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Coyote Goes Round the Bend试译2

(2010-05-31 00:12:10)


分类: 翻译

The ritual reading of the Sunday newspaper, now two of them, can take all morning, still beginning with the funnies. I am also the chef for the family’s traditional Sunday breakfast. For twenty years I have prepared a steady supply of Dad’s special Sunday pancakes topped with melted butter and yogurt and fruit and pure grade A amber maple syrup, not ersatz. Plus thick-sliced, home-smoked bacon. Plus freshly squeezed orange juice and fresh ground coffee. The family’s mouths water every Sunday morning like Pavolv’s dogs. So does mine. How can I stop now?

I can. These days the little Coyotes are now quire big, and love to sleep late. For them, Saturday night has eclipsed Sunday morning in ritual importance. Breakfast is now brunch. Great. I can sneak out.

I almost made it two weeks ago. Having read the paper and brewed the coffee while the family slept, I tiptoed out the back door toward the 10:30 a.m. service. In the garage, the sight of my daughter’s bicycle reminded me that today was the annual neighborhood festival, started by my wife years before. The parade begins at noon! Aiee!! I dashed back inside and woke up everybody up. Quick, we need to decorate bicycles and prepare for the parade!

Last Sunday looked free for sure. Then the phone rang. My friend bill. What? You mean you have two extra tickets to the Packers-Vikings game on Sunday? My home town team against my adopted Vikings? My son, a Viking zealot who normally can’t get out of bed till noon, will leap for this one! My sons and I have a powerful bounding experience through the rich ritual of fall football, despite our divided football loyalties.

So my attempted forays past the existing obligatory rings are mostly unsuccessful. Something always seems to come up. These are the facts of this stage of my life.

But as I contemplate the long slow fall of a stone through deep water, I am gaining some perspective. Clearly a life, however complicated and joyful, I sonly a ripple in a pool.

And I want to reach deeper into it. At least drag my fingers in the water. Feel the coolness. Taste the quiet. Do so without giving my yearning a name that will kill it, yet giving it enough of a vocabulary to recognize where in the quiet I am, where we all may be.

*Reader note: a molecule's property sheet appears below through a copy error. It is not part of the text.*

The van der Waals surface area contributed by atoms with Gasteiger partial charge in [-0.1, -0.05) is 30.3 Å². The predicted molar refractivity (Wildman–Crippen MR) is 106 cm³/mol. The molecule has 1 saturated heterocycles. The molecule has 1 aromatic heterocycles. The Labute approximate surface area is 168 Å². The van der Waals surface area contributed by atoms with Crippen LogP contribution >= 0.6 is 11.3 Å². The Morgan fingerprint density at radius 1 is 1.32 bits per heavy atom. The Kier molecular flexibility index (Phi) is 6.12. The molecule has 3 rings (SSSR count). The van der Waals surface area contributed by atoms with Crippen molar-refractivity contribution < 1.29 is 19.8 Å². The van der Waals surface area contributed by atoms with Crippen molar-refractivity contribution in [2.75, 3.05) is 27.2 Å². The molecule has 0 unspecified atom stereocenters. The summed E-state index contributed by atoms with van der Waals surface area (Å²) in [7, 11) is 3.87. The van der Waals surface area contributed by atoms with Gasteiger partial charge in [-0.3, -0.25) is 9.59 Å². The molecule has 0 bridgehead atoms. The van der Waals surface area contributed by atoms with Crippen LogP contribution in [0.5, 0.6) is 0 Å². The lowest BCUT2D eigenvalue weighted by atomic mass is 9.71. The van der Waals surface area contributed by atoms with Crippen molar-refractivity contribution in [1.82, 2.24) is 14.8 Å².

Where should I reach? I am fascinated by the Hopi of the American Southwest with their carefully balanced ceremonial cycles and the Cheyenne of the Northern Plains with their medicine wheel understanding and enlightened vision quests. I think those who dance round the moon to Wiccan goddesses have tapped a profound and liberating tradition. Judaism, with its passage of the Torah from generation to generation in an unbroken line across two millennia, fills me with awe and admiration. Zen Buddhism, with its discipline of meditation and its perplexing koan riddles, seems powerfully enlightening. On and on go the alternatives, certainly as good as the old Congregationalist one, maybe better. But I am not envious of any of them. One has to learn it in the bones. Which means the quietness I find in my old childhood church.

I badly want my children to join me there, even if they have to sulk up off the floor to discover the stillness. I do force them to attend, over their increasingly less bitter complaints, three times a year: Christmas, Easter and Thanksgiving. I know they will thank me for that at least when they are older.

As for the weekly ritual, my renewed commitment is too late for them, or too early. They will have to find their own still place. Perhaps they can do so without the Sunday morning bouncing ball memories I have. Perhaps they will find a fulfilling way to dance by the light of the moon. Or perhaps the Sunday morning rustle of newspapers and smell of maple syrup and frying bacon and family and neighborhood festivities will be enough. But I don’t think so.

When I sensed that these textures and tastes weren’t enough for me, when I wanted to find that still place inside me, I knew where to look. I went to the one place where I knew in my bones when to sit quietly, and when to stand and sing.














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